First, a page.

“My Name Was Bette: The Life and Death of an Alcoholic”: Compelling Documentary that Examines Why Women Are Twice as Likely to Die from Alcoholism to be Screened in Los Angeles and Fort Lauderdale
BOSTON, Oct. 23, 2012 /PRNewswire-iReach/ — Kairos Productions LLC proudly announces that My Name Was Bette: The Life and Death of an Alcoholic, an award-winning feature-length educational documentary on women and alcohol, will make its West Coast premiere at theLos Angeles REEL Recovery Festival onFriday, October 26, 2012 at 5:00 p.m. at theLaemmle Monica 4-plex cinema. The film made its American premiere at the New York venue of the festival in September, and will be shown at the Fort Lauderdale venue in November. My Name Was Bette was also screened in Boston in the 2012 Massachusetts Independent Film Festival.
The film is especially timely in light of alarming results from a 14-year research study published in this month’s journal Alcoholism: Clinical and Experimental Research indicating that women’s death rate from alcoholism is more than twice that of men’s.
The results didn’t surprise filmmaker Sherri VandenAkker, Ph.D., the Co-Producer, Director, and Writer of My Name Was Bette: The Life and Death of an Alcoholic. VandenAkker has been studying alcoholism in women since late 2007, when her mother, Bette, a chronic alcoholic, was found dead. Bette’s death prompted VandenAkker–a Professor at the Springfield College, School of Human Services, Boston campus–to research the disease that took her mother’s life. “I thought that I knew a lot about alcoholism before my mother died,” says VandenAkker, “but it turns out that I didn’t.”
As many as 6 million American women are alcoholic, and that women alcoholics suffer grave health problems sooner and after less exposure to alcohol than men, due largely to biological differences between the sexes. “It turns out that women’s smaller average mass, greater amount of toxin-storing fat, production of different hormones and enzymes, and tendency to binge-drink prove a deadly combination when it comes to alcohol addiction,” VandenAkker explains. “Even people who work in the field are not fully aware of these gender differences,” she says. “Clearly this critical information is not widely known, and people are dying as a result.”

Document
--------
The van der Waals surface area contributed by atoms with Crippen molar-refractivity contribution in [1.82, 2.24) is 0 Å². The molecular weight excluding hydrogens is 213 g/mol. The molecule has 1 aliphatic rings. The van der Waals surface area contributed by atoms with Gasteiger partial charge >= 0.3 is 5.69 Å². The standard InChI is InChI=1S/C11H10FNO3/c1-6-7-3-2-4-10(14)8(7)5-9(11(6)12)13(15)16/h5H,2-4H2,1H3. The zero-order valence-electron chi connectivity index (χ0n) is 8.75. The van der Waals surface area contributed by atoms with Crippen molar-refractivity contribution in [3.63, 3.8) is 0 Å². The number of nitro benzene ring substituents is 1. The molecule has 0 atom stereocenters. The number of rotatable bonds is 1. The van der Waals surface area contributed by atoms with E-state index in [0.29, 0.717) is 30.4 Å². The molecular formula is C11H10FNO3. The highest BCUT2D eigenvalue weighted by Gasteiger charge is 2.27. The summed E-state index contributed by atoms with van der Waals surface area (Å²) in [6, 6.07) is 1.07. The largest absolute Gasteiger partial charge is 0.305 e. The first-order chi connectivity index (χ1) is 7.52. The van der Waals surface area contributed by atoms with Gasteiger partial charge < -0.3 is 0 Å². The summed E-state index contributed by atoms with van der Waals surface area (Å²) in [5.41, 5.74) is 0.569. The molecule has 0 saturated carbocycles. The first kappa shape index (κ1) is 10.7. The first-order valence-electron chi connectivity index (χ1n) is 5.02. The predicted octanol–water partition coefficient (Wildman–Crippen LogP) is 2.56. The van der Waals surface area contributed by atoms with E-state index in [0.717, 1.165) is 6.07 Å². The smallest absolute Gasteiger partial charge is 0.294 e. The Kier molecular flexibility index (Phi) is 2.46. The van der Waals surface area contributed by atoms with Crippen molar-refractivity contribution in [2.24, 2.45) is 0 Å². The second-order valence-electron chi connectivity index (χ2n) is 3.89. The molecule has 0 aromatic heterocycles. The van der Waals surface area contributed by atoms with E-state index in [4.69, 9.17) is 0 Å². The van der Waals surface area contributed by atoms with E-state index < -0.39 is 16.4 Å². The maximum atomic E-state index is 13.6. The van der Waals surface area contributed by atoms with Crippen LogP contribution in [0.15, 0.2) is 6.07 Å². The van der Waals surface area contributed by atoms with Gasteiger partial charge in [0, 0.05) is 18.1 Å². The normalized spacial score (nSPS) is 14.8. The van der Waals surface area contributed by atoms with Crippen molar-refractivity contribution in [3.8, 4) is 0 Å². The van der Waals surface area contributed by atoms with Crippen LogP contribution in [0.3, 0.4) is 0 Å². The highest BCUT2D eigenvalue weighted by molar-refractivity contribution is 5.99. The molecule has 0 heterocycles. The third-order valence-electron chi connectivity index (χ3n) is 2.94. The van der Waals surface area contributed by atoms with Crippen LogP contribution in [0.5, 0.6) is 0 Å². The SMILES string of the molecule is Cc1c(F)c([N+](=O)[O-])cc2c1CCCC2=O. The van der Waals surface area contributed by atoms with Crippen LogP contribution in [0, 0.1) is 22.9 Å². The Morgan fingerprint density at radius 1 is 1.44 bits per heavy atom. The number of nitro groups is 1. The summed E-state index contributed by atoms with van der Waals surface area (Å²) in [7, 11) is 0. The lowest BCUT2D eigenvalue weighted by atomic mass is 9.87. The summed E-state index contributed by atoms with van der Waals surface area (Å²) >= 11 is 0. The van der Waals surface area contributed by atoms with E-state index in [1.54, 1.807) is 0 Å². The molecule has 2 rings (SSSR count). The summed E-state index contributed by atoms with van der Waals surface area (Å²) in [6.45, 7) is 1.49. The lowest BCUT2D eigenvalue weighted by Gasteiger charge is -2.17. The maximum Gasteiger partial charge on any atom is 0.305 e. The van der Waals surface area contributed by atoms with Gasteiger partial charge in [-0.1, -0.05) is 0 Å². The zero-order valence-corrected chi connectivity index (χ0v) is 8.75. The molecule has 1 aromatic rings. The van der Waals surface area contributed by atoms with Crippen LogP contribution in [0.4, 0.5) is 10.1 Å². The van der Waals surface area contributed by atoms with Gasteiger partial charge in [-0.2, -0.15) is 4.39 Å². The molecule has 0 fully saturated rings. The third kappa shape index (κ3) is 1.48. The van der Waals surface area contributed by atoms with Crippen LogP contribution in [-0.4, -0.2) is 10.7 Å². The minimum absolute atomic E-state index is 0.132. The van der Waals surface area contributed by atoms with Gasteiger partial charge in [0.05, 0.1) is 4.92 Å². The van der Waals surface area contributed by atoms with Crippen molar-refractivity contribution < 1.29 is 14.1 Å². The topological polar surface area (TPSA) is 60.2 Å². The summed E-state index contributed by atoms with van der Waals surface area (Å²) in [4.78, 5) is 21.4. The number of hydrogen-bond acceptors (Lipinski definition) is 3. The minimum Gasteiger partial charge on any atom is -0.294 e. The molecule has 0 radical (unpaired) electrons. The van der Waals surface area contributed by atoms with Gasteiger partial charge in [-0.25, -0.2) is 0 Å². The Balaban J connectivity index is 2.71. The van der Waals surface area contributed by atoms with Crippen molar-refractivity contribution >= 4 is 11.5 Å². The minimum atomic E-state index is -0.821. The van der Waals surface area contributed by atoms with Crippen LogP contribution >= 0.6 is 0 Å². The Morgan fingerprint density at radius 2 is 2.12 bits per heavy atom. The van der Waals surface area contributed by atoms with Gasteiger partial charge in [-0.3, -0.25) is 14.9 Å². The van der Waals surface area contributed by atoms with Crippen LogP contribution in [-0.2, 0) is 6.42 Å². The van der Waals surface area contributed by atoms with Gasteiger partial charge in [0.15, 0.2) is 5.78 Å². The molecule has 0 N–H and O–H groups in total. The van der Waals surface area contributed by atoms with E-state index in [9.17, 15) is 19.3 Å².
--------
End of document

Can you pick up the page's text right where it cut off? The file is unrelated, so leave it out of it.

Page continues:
Women tend to drink secretly and hide the extent of their addiction, which delays their entry into treatment. But the filmmaker believes that stigma is the most difficult barrier for women alcoholics to overcome: “Many women resist treatment out of shame and fear of losing their jobs and even custody of their children.”
The film also examines the connection between alcoholism and mental health. “For many women, depression, stress, and anxiety contribute to drinking; in addition, an exceedingly high percentage of alcoholic women have been physically and sexually abused,” notes VandenAkker. She believes that her mother’s alcoholism was strongly tied to her history of depression. “My mother’s friends confirmed my recollection that my mother drank very heavily following loss or when under great stress.”
Finally, the film pays homage to Bette VandenAkker who, like all alcoholics, was so much more than the disease that took her life. “My sister puts it best,” says the filmmaker. “Bette was a daughter, a sister, a mother, and a grandmother; she was a gifted nurse and a loving friend; we hope to convey all of who she was and put a personal face on alcoholism.”
VandenAkker and Co-Producer Josh W. E. Hays employ interviews with Bette’s loved ones, her medical and legal records, and dozens of family snapshots. “We want the film to give viewers a deep understanding of the disease, on every level,” VandenAkker and Hays explain. “We present sound research, but we also try to create the experience of ‘visiting’ with Bette’s loved ones, of looking through a photo album or scrapbook together and sharing stories about her–of grief, hope, compassion, and love.”
Hays–President of Kairos Productions LLC and Producer at Black Bag Pictures– also took on the roles of Director of Photography, Animator, and Editor. Joe Brocato and Yale Chiang of Unlikely Hero Productions are Consulting Producers. Stephanie Olmanni composed the score, and Parker Lanier provided original artwork.
CONTACT: For more information about My Name Was Bette: The Life and Death of an Alcoholic, please contact Sherri VandenAkker, Ph.D. at firstname.lastname@example.org.
To view this video on YouTube, please visit: http://www.youtube.com/watch?v=tUFr4bD6eTk
Media Contact: Sherri VandenAkker “My Name Was Bette: The Life and Death of an Alcoholic”, 781-718-5289, email@example.com
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SOURCE Kairos Productions LLC